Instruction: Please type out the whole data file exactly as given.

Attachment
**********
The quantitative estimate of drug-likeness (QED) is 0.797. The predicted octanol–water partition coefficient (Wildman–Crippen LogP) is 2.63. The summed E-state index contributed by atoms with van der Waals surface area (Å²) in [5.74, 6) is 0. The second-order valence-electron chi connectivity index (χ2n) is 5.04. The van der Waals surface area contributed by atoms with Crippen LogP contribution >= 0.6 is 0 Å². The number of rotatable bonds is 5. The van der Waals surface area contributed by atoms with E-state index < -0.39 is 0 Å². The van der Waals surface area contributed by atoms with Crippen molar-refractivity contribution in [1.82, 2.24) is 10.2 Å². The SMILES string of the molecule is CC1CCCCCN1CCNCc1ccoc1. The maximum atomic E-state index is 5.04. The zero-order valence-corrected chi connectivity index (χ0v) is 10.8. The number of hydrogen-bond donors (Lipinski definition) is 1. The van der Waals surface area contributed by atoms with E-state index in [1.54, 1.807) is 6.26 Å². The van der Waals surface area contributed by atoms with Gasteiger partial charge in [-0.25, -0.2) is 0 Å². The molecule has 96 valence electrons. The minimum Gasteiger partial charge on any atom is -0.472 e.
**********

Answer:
The quantitative estimate of drug-likeness (QED) is 0.797. The predicted octanol–water partition coefficient (Wildman–Crippen LogP) is 2.63. The summed E-state index contributed by atoms with van der Waals surface area (Å²) in [5.74, 6) is 0. The second-order valence-electron chi connectivity index (χ2n) is 5.04. The van der Waals surface area contributed by atoms with Crippen LogP contribution >= 0.6 is 0 Å². The number of rotatable bonds is 5. The van der Waals surface area contributed by atoms with E-state index < -0.39 is 0 Å². The van der Waals surface area contributed by atoms with Crippen molar-refractivity contribution in [1.82, 2.24) is 10.2 Å². The SMILES string of the molecule is CC1CCCCCN1CCNCc1ccoc1. The maximum atomic E-state index is 5.04. The zero-order valence-corrected chi connectivity index (χ0v) is 10.8. The number of hydrogen-bond donors (Lipinski definition) is 1. The van der Waals surface area contributed by atoms with E-state index in [1.54, 1.807) is 6.26 Å². The van der Waals surface area contributed by atoms with Gasteiger partial charge in [-0.25, -0.2) is 0 Å². The molecule has 96 valence electrons. The minimum Gasteiger partial charge on any atom is -0.472 e.